What to Plant in your Polytunnel or Greenhouse in March

While March is still too early to plant much in outdoors beds across most areas, March is a great time to plant things in your polytunnel or greenhouse, or to transfer some seedlings grown indoors into unheated, under-cover areas. While the weather outdoors can be far more erratic, offering anything from snowy to sunny, in the polytunnel or greenhouse things can really begin to heat up. Towards the end of the month you will probably have to start thinking more seriously about ventilation and leaving doors open on a clear, sunny day. Your watering will have to be stepped up.

If you have been growing winter crops in your greenhouse or polytunnel over the colder months, you may have quite a lot already growing in there when March rolls around. You may well have hardy leafy plants such as salads, Chinese vegetables, chard, or perpetual spinach growing slowly over the winter. These types of plant will potentially still give you a yield in March. However, your mind should also turn to successional planting, so you ensure a continued supply of these leafy crops throughout the year.

Wherever you do create space for spring crops by clearing out some winter stragglers, it is a good idea to add some compost or semi-composted material on clear bed areas. Look out for slugs and snails and make sure that you have taken organic measures to reduce the potential for serious damage to your plants in the spring.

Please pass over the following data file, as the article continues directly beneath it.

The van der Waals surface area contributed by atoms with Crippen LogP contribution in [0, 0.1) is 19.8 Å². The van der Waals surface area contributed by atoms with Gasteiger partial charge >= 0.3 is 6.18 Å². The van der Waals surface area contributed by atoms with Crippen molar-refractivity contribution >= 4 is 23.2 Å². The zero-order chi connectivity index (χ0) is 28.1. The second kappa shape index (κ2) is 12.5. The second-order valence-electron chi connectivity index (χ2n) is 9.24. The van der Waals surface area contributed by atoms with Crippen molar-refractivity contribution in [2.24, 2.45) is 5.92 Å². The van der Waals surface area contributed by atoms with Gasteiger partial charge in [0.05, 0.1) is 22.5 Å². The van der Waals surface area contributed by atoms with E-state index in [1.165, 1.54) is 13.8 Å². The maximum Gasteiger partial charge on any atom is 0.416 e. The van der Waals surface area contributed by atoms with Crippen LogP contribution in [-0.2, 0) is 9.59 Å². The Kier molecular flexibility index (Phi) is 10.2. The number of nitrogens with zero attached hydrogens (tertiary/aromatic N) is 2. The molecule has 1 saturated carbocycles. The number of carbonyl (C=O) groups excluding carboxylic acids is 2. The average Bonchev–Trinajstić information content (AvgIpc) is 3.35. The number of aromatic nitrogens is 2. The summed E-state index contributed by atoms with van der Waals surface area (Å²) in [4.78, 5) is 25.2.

In March in your greenhouse or polytunnel you will be seeing over-wintering peas and broad beans begin to shoot up as the weather warms. You can direct sow some mange tout peas for early summer cropping, though bear in mind that things planted in March will often not be ready until mid-June, which is too late for you to harvest then clear them to make space for tomatoes and other heat-loving summer plants.

You can also direct sow carrots, beetroots or turnips, radishes and a range of leafy salad crops, though in March these may need to be covered to allow the temperatures to climb high enough for germination in more northerly reaches. Again, consider what you want to have in the greenhouse or polytunnel in the summer months and whether you have time to sneak in a quick spring crop before heat-lovers take over the space.

Ideally, you will already have sown seeds indoors in January and February and some of the hardier of these seedlings should now be the perfect size to be transplanted into their spots in an undercover but unheated space. Remember to harden off plants before exposing them to much colder temperatures and keep cloches and fleece on hand for any sudden frosts that will likely still threaten.

If you have enough space, you may have planted first early potatoes in your greenhouse or polytunnel last month. When the foliage appears, make sure you cover it with fleece if frost threatens. Bear in mind with everything you do in your greenhouse or polytunnel that the weather may be warming up a little, but we are not out of the woods where sudden cold snaps are concerned.